Photo credit: Randy MontoyaSandia is responsible for non-nuclear components in all U.S. weapons systems and for overall system engineering and integration: pulling thousands of components together into a weapon. It qualifies systems — ensuring their safety and effectiveness — through computer simulations and rigorous testing at unique facilities that mimic radiation environments a weapon could face during deployment or an accident.
Sandia developed a new way to do that after its facility for creating fast neutrons, the Sandia Pulsed Reactor (SPR), was shut down due to increased post-9/11 security concerns about its highly enriched uranium.
The laboratory created a science-based project called QASPR, Qualification Alternative to Sandia Pulsed Reactor. QASPR combines computer modeling and simulation, experiments and technology development, and draws on expertise throughout the labs, from materials science to transistor fabrication to sophisticated computer science. The idea is to create better radiation-hardened microelectronics for high-voltage transistors, part of a nuclear weapon’s safety electronics, and to offer a way to qualify the electronics without SPR.
Sandia does more modeling and experimental work than ever before to qualify components to survive the fast neutrons produced by a nuclear burst, either from an enemy weapon or one of our own exploding nearby, said QASPR project manager Len Lorence.
Both modeling, experimental work vital
“It’s very important both in the modeling and the experimental worlds that you not only get the right result but you get it for the right reason,” Lorence said. “It’s very important to understand the physics of what’s going on.”
Experiments don’t simply validate computer models. They are key to developing models in the first place. QASPR didn’t have the models it needed when it began in 2005. But researchers had time to work on them because the next re-entry system that needed the tools and expertise for qualification was still years away.
QASPR focuses on how transistors, which are crucial in some circuits, react to fast neutron radiation and what happens to its gain in less than a second — an eternity in nuclear weapons work. Transistors can provide gain, the amplification of current passing through a device.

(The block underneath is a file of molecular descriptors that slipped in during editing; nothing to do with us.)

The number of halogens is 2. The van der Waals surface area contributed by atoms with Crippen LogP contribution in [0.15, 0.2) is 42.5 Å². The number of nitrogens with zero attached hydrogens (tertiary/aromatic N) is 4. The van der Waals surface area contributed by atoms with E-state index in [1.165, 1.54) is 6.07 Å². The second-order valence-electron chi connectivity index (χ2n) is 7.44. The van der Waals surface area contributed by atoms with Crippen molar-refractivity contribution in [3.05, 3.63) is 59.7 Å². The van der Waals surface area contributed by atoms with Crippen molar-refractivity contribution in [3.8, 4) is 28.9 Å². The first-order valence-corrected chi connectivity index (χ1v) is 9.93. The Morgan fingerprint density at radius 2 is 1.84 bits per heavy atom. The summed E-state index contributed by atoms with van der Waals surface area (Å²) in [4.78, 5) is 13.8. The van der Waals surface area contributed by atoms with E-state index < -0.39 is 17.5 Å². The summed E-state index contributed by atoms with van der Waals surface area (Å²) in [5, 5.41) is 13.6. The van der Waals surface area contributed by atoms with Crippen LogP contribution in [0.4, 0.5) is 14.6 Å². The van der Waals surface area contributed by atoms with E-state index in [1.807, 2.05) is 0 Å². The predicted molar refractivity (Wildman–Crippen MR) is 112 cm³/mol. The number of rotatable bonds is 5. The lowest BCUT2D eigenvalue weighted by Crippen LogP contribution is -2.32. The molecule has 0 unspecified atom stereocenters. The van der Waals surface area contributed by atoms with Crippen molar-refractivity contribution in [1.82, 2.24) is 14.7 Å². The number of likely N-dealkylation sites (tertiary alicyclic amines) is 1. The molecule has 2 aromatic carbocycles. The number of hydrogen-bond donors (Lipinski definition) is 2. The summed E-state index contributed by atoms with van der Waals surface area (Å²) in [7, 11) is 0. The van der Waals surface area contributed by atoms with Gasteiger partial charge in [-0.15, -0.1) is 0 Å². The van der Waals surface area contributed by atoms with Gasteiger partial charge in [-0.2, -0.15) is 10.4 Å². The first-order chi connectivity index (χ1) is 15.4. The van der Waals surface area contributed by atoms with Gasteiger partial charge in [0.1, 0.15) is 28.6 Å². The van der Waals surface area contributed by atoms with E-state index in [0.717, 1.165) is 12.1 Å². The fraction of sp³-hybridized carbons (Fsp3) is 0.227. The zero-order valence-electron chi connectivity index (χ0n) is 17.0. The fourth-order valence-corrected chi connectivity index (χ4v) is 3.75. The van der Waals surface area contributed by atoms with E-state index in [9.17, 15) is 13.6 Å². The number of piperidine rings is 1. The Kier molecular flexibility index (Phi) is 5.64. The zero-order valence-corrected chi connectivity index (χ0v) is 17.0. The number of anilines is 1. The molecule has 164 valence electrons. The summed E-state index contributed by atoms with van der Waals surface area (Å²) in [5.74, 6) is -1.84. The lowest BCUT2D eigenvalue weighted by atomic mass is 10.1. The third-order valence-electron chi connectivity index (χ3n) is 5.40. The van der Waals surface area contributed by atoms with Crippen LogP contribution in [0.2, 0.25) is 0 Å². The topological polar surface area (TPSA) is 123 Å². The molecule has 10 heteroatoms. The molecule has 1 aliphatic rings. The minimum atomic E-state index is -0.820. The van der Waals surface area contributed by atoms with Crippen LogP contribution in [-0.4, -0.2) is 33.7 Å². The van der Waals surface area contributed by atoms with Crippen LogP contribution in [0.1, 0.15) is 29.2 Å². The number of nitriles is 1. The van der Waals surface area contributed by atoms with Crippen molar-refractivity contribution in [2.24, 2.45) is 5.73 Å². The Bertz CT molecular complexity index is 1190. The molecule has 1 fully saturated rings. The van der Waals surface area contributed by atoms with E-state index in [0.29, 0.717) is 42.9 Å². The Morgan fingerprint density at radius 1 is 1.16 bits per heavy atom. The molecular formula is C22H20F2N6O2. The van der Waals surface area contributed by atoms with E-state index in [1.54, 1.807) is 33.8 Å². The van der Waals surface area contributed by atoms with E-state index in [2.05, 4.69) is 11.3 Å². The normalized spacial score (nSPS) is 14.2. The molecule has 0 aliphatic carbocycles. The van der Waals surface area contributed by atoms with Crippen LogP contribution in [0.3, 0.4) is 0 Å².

Neutron damage can cause gain to plummet. Designers can compensate for that, but used SPR to check whether designs operated correctly.
QASPR uses unique facilities for studies
QASPR does similar studies at Sandia’s Annular Core Research Reactor (ACRR), its Ion Beam Laboratory and two non-Sandia facilities. Each provides unique tests and complementary data that improve computer models.
One of the outside facilities is a fast-burst reactor similar to SPR and the second facility tests response to gamma radiation. ACRR, a long-pulse reactor, creates high levels of damage, although its long pulse makes it less ideal. Still, it provides a calibration point, which simplifies modeling and lets researchers concentrate on phenomena associated with rapid changes in transistor gain. The Ion Beam Laboratory acts as a surrogate for neutron radiation because ions can impart the same kind of neutron displacement damage as neutrons. It combines high damage levels like ACRR with short pulses in one facility. However, it only can irradiate a transistor or a few transistors together, rather than a circuit or component like the larger ACRR can.
QASPR also is creating better radiation-hardened microelectronics in Sandia’s Microsystems & Engineering Science Applications fabrication complex. Some of those transistors are based on compound semiconductors, known as III-V for linking elements from the periodic table’s columns III and V. Such compound semiconductor transistors are much more resistant to neutron radiation.
QASPR turns in early successes
Researchers spent QASPR’s early years combining modeling and experiments to understand the basic mechanisms of the silicon commercial-off-the-shelf components then in use and studying III-V devices. This improved technology, along with more robust modeling and experiments, mitigates risk from the loss of SPR.
“It was a success story for QASPR,” Lorence said. “We are able to provide information that ended up affecting the design for the future stockpile modernization effort.”
Researchers are interested in the design phase because “we can catch things earlier, we can help guide the design, and ultimately do better qualification,” he said.
QASPR’s computer modeling is hierarchal, beginning with studies of materials inside transistors, using fundamental physics modeling and quantum mechanical tools to understand how radiation damage occurs and evolves. Then researchers create a model of how transistor gain changes during and after radiation exposure. Next, models at the analog circuit level aggregate transistors and devices, such as resistors and capacitors, and ever-changing voltages — a complex world where some devices respond to gamma radiation but not neutrons.
“The hierarchical approach is very powerful, since it allows traceability from a high-level circuit response all the way down to the most fundamental atomistic material level,” Lorence said.
Thus, QASPR offers important information. “At the circuit level we can be very impactful, so much so that we can help the system qualification process, which was our goal,” he said.
QASPR and similar efforts to blend experiments and modeling will be needed as long as nuclear weapon electronics continue to evolve, Lorence said.
“It’s hard to put into the stockpile the exact same thing that was originally put in the stockpile. At some point it’s not possible, not cost-effective,” he said.